Do Springtails Eat Mites? {How To Get Rid of Mites}

Are you noticing springtails and mites in your terrarium or vivarium and wondering, “ Do Springtails Eat Mites?”

Do mites eat springtails? What are the differences between them? How do you get rid of mites? Will springtails eat them and what else do springtails eat?

In this article, we’ll find out if springtails can eat mites.

Do Springtails Eat Mites?

Springtails do not eat mites. Mites can eat springtails. Soil predators will eat mites, ants, pseudoscorpions and springtails.

Springtails eat bacteria, fungi, lichens, algae, decaying vegetation and carrion. They help to fertilize the soil and will not harm your plants or animals in the process.

Mites need to be removed and will not be eaten by springtails. Isopods and springtails can outcompete mites for the available food and reduce their numbers accordingly.

Can Springtails Kill Mites?

Springtails and mites can both seem like creepy little critters that shouldn’t belong in terrariums or vivariums, but one of them is much more beneficial than the other.

Springtails are allowed to stay because they can fertilize the soil. Introducing springtails into your enclosure can help to out-compete mites. Springtails reproduce rapidly and can ingest more food sources that mites also tend to eat.

When springtails are able to consume bacteria, fungi, lichen and decaying plant matter faster than mites, then the latter will die off while the former will continue to maintain their positions in the ecosystem that you are managing.

If you want to kill mites faster, dry out the tank which will also end up getting rid of springtails as well.

Do Springtails Eat Pests?

Springtails are able to fertilize the soil while they consume:

  • Fungi
  • Mold
  • Algae
  • Lichens
  • Bacteria
  • Decayed vegetation

Springtails sometimes turn to each other or other small invertebrates as food sources. They also feed on carrion. Springtails will not consume mites, but will out-compete them when there are food sources available.

By outcompeting isopods and mites, the population of these unwanted pests dwindle while springtails are welcome to stay as they are proving to be more beneficial to fertilizing the soil without harming plants or animal life.

How Can You Tell Springtails From Mites?

Mites look like you have grains of sugar on your soil. They could look creamy white in color and round in shape. Mites move much slower than springtails.

Springtails are faster moving and have an elongated shape looking like a grain of rice, but much smaller. Springtails also hop around while mites do not.


  • 25 to 6 mm in length
  • Spring loaded abdomens called a furcula give them their name.
  • Releasing their furcula causes them to spring into the air.
  • Springtails can jump up to 10 cm.
  • They eat mold and fungus, but not mites.
  • Found in soil that is moist.


  • Tiny, white or red insects that look and move like little specks.
  • Mites suck sap from plants or ingest the same food sources as springtails.
  • They can also bite or feed on the blood of larger animals.
  • Mites do not need males to reproduce.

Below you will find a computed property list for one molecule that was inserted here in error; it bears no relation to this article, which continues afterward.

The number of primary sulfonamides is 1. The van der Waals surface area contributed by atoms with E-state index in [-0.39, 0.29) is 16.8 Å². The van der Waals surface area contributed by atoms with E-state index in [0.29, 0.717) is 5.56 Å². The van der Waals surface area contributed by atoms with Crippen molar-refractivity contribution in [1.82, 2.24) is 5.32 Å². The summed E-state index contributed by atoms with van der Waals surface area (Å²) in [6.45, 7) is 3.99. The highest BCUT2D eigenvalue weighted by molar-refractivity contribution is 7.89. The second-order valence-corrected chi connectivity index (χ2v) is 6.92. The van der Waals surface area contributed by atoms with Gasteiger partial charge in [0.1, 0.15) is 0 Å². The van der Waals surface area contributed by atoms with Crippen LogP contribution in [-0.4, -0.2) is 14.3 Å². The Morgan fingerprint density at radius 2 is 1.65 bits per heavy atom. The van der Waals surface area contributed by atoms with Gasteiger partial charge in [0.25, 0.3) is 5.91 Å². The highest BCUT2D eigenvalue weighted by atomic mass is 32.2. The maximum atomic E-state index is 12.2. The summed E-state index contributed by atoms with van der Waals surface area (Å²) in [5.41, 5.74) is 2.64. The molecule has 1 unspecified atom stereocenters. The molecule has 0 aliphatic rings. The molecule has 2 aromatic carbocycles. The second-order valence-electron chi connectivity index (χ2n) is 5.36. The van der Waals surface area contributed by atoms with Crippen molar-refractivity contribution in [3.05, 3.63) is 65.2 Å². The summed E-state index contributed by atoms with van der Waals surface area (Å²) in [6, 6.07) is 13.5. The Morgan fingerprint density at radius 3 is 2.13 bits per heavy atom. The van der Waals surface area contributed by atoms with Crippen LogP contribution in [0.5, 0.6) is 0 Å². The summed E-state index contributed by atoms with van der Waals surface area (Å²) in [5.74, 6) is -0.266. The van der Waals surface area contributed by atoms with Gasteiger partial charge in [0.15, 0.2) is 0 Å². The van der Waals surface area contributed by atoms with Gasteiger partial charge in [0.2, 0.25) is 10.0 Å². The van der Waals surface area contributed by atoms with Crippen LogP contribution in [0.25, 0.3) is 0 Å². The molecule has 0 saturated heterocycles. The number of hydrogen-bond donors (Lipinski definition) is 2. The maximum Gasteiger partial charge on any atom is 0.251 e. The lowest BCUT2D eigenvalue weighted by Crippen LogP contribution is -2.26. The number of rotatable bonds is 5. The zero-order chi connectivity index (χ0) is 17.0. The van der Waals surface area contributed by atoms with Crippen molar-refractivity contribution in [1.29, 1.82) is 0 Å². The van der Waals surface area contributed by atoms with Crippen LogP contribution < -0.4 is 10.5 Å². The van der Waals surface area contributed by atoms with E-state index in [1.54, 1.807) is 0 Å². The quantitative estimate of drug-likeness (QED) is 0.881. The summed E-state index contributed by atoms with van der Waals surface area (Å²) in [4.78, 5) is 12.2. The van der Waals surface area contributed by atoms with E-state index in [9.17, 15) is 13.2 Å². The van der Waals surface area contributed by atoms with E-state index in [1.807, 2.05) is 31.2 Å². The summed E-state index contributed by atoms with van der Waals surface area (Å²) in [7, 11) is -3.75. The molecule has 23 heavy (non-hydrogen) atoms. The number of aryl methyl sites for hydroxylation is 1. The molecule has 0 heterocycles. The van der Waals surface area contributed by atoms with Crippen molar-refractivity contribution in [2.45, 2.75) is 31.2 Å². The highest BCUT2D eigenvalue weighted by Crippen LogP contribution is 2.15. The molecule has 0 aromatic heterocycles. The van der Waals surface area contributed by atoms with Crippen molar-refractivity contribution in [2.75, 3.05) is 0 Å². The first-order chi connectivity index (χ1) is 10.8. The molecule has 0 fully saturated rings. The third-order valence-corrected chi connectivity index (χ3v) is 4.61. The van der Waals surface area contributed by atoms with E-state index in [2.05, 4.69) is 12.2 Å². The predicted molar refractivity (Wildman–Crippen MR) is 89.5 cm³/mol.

• They move slower than springtails.
  • They routinely get outnumbered by springtails who can outcompete them for food.
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Do Mites Eat Springtails?

Yes. Mites can easily eat springtails if they are able to catch them. Springtails move faster than mites and will outcompete them for the available food sources that are located within terrariums on rich, moist soil.

Mites usually feed on microbes and detritus, but they can hunt smaller invertebrates like nematodes and springtails. Predatory mites are able to inject liquid into their prey to help digest them better.

The mite population needs to be eradicated because they can also disturb the animals within terrariums while springtails do no such thing.

How Do I Get Rid of Mites in my Terrarium?

Getting rid of mites in your terrarium involves a few steps:

  1. First of all you should remove all the animals out of your terrarium.
  2. Free the mites off of any animals by giving them a gentle bath.
  3. Now it is time to clean out the entire terrarium.
  4. Wash it all out with hot water and disinfect it. There are plenty of natural and commercial grade disinfectants that will work well in this process. Each product has its own label and must be followed correctly.
  5. Reptiles that are covered in mites can be soaked with tepid water to drown the little pests.
  6. If you only noticed mites on the head of a reptile, you can use a piece of gauze and moisten it.
  7. Gently wipe off any mites on the head or body of a reptile.

Focusing only on your animals covered in mites is not going to remove mites from your terrarium. You may need to start over again with a full wash and disinfecting to get rid of these unwanted pests.


It would be great for springtails to be able to eat mites and control their population. Mites are much more invasive and able to disturb the animal life that we are trying to manage in terrariums or other ecosystems.

Springtails will not eat mites. Springtails will however outcompete mites for available food sources until the population of these unwanted pests dwindles while we keep these aforementioned little critters around to help fertilize the soil.

This is why springtails are beneficial to many terrariums and do not cause harm to plants and animal life. Unfortunately we cannot say the same for mites.

If you want to eliminate mites, you can use isopods and springtails to out compete for food. You can also dry out the soil all together to eliminate all of them.

A mite infestation may require a full cleaning and disinfecting of the terrarium while bathing the animal life within.


Thanks for visiting for the best information to help you to make the pest control process easy, safe & affordable.